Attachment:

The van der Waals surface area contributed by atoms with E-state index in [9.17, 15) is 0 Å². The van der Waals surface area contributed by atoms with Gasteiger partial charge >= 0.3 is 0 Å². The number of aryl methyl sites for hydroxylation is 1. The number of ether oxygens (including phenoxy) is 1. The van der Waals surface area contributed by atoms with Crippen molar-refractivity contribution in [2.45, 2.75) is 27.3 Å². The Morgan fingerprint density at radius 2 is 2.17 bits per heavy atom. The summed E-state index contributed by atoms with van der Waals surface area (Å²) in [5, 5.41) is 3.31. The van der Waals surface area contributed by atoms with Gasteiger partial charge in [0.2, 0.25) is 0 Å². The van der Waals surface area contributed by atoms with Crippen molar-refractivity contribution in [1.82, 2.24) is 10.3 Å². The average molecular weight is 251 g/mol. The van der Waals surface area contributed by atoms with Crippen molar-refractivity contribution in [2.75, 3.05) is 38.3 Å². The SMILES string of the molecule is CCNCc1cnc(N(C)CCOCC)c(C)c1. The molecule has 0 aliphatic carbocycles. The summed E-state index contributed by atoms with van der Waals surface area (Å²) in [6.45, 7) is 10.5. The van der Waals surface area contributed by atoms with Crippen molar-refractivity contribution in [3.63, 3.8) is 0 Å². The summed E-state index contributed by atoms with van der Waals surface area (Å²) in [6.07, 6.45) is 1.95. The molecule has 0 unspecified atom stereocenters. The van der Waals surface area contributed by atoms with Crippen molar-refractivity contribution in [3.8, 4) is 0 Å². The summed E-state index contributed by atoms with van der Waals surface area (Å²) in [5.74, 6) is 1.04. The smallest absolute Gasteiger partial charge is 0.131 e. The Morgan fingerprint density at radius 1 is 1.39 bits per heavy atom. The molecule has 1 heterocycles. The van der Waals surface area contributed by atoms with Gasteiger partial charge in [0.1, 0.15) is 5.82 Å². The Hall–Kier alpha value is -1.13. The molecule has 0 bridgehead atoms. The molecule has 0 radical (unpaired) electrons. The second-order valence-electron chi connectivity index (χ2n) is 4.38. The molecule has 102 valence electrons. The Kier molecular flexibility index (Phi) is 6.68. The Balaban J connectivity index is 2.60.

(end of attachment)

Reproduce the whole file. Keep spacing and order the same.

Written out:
The van der Waals surface area contributed by atoms with E-state index in [9.17, 15) is 0 Å². The van der Waals surface area contributed by atoms with Gasteiger partial charge >= 0.3 is 0 Å². The number of aryl methyl sites for hydroxylation is 1. The number of ether oxygens (including phenoxy) is 1. The van der Waals surface area contributed by atoms with Crippen molar-refractivity contribution in [2.45, 2.75) is 27.3 Å². The Morgan fingerprint density at radius 2 is 2.17 bits per heavy atom. The summed E-state index contributed by atoms with van der Waals surface area (Å²) in [5, 5.41) is 3.31. The van der Waals surface area contributed by atoms with Gasteiger partial charge in [0.2, 0.25) is 0 Å². The van der Waals surface area contributed by atoms with Crippen molar-refractivity contribution in [1.82, 2.24) is 10.3 Å². The average molecular weight is 251 g/mol. The van der Waals surface area contributed by atoms with Crippen molar-refractivity contribution in [2.75, 3.05) is 38.3 Å². The SMILES string of the molecule is CCNCc1cnc(N(C)CCOCC)c(C)c1. The molecule has 0 aliphatic carbocycles. The summed E-state index contributed by atoms with van der Waals surface area (Å²) in [6.45, 7) is 10.5. The van der Waals surface area contributed by atoms with Crippen molar-refractivity contribution in [3.63, 3.8) is 0 Å². The summed E-state index contributed by atoms with van der Waals surface area (Å²) in [6.07, 6.45) is 1.95. The molecule has 0 unspecified atom stereocenters. The van der Waals surface area contributed by atoms with Crippen molar-refractivity contribution in [3.8, 4) is 0 Å². The summed E-state index contributed by atoms with van der Waals surface area (Å²) in [5.74, 6) is 1.04. The smallest absolute Gasteiger partial charge is 0.131 e. The Morgan fingerprint density at radius 1 is 1.39 bits per heavy atom. The molecule has 1 heterocycles. The van der Waals surface area contributed by atoms with Gasteiger partial charge in [0.1, 0.15) is 5.82 Å². The Hall–Kier alpha value is -1.13. The molecule has 0 bridgehead atoms. The molecule has 0 radical (unpaired) electrons. The second-order valence-electron chi connectivity index (χ2n) is 4.38. The molecule has 102 valence electrons. The Kier molecular flexibility index (Phi) is 6.68. The Balaban J connectivity index is 2.60.